What can we learn from this in order to be better pet owners and make a real difference in the numbers of pets in shelters?
The first step is to completely understand all of the needs of the pet you want to adopt and then make a proper selection. Highly active dog breeds, like Australian Shepherds or Irish Setters, may not be suited for a life in a city apartment. Similarly, an older cat could be less tolerant of very young children and be likely to nip or scratch.
Next, be careful if you decide to adopt a “free” dog or cat advertised locally or one from a friend. While the pet may be free, there will still be a variety of on-going expenses. These include good food, vaccinations, parasite prevention and even grooming. Some may have more involved issues and it is the responsibility of the adopting family to provide proper care.
Good behavior/training and mental stimulation (or environmental enrichment) is often ignored. There’s an old adage that a tired dog is a good dog and owners should always find time for interaction and play with their canine friends. The same is true for cats.
Finally, pet owners should always be prepared for some sort of animal emergency. Traumatic injuries and serious illnesses are common occurrences and, sadly, many owners will either surrender the pet to a shelter or euthanize this beloved family member simply because of the cost. Plan for these emergencies and major illnesses in advance with a pet health savings plan or a well-researched pet insurance policy. People who use their pet health insurance policy say they could not live without it. Such policies will often times save the life of your best friend.
Your veterinarian is a perfect source of advice on any of these topics. The whole veterinary team wants to see your family stay together, including all of the furry, four legged members. Working with your veterinarian and making good decisions can help you become a truly dedicated and responsible pet owner – and that’s best for everyone More
Did you know that pets suffer from dental disease just like people do? One of the worst things about dental disease is the pain. Dogs and cats don’t always show how uncomfortable they are. Pets can have very serious dental problems, such as infected teeth, jawbone abscesses or fractured teeth and never say, “ouch” or hold their paw to their jaw, but they do hurt! Many times, when these problems are corrected, a pet’s entire personality can change. They often become more social, interactive and playful because they are no longer in pain.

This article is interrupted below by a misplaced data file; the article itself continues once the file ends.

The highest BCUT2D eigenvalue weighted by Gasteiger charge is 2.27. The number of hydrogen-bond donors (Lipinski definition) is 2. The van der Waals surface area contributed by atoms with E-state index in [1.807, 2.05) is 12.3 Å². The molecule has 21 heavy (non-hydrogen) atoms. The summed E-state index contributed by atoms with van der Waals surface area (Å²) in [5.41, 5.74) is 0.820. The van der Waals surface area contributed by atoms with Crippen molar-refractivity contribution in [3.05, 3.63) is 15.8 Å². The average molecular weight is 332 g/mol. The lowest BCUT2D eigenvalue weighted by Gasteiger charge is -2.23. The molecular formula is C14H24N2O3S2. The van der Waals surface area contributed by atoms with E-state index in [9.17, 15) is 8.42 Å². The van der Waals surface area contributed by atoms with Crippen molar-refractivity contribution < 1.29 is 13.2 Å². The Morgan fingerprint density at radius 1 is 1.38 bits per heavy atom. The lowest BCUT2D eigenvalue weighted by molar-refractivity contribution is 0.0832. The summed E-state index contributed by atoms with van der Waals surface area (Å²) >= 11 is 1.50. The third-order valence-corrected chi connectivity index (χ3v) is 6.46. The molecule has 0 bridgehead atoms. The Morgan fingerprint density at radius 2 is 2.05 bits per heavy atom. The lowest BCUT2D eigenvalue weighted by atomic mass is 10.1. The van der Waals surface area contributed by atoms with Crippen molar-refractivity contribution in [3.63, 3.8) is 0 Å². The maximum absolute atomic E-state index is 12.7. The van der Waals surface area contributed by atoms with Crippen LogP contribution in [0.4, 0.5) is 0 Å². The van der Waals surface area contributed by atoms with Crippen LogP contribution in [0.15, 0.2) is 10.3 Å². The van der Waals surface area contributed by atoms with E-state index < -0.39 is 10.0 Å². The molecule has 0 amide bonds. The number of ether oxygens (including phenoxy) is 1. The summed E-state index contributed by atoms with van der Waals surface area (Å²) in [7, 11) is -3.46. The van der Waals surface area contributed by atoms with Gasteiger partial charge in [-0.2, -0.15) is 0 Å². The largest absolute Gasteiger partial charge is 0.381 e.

So, how do you check for dental disease in your pet? First, look for yellow or brown color of the teeth, not just in the front teeth, but also the back part of the mouth. While this sounds very simple, most pet owners never lift their pet’s lip and look inside the mouth, so… Lift The Lip! Next, just smell the breath. It may not be minty fresh but it should not be foul smelling. If it is, bad bacteria have already set up and are working on infecting the gum and even loosening the attachment of the teeth to the jawbone. This means that dental disease has been progressing for months or years without you knowing.
A complete veterinary dental exam is necessary to discover hidden dental disease. Most veterinarians today use a 12-step process for this procedure. This assures that nothing is missed and all problems are properly treated.
The steps include: a history and physical exam, an oral survey checking for such things as cancer and missing teeth, ultrasonic scaling of the teeth and subgingival scaling. Subgingival scaling is critically important. This involves removing tartar and debris from the part of the tooth you can’t see – the part under the gum. This is where infection sets up.
Following the exam and cleaning, a complete polishing is done to remove irregularities in the enamel in order to slow future accumulation of tartar. Next, the gum pockets are flushed and treated with antiseptic. At this point, many veterinarians will apply a fluoride or enamel sealant treatment.
The next step includes compete charting of every tooth and the surrounding gum and bone tissue. Using a dental probe, the gum line around each tooth is probed for pockets where infection may exist. The location and depth of each pocket is recorded in the medical record, just as you have seen done at your own dentist’s office.
Next, a complete set of dental x-rays is taken. Dental x-rays have become the standard of care in veterinary practice. Without them, it is impossible to find many of the most serious dental problems such as fractured teeth, abscesses and developmental problems. Only by taking x-rays can you know the complete health status of your pet’s mouth.
Finally, a treatment plan is developed for the problems found, all necessary treatments are done and instructions are given for home care and any follow-up care that is needed. Pet owners are also taught ways to provide at home dental care to help keep their pet’s mouth and teeth healthy.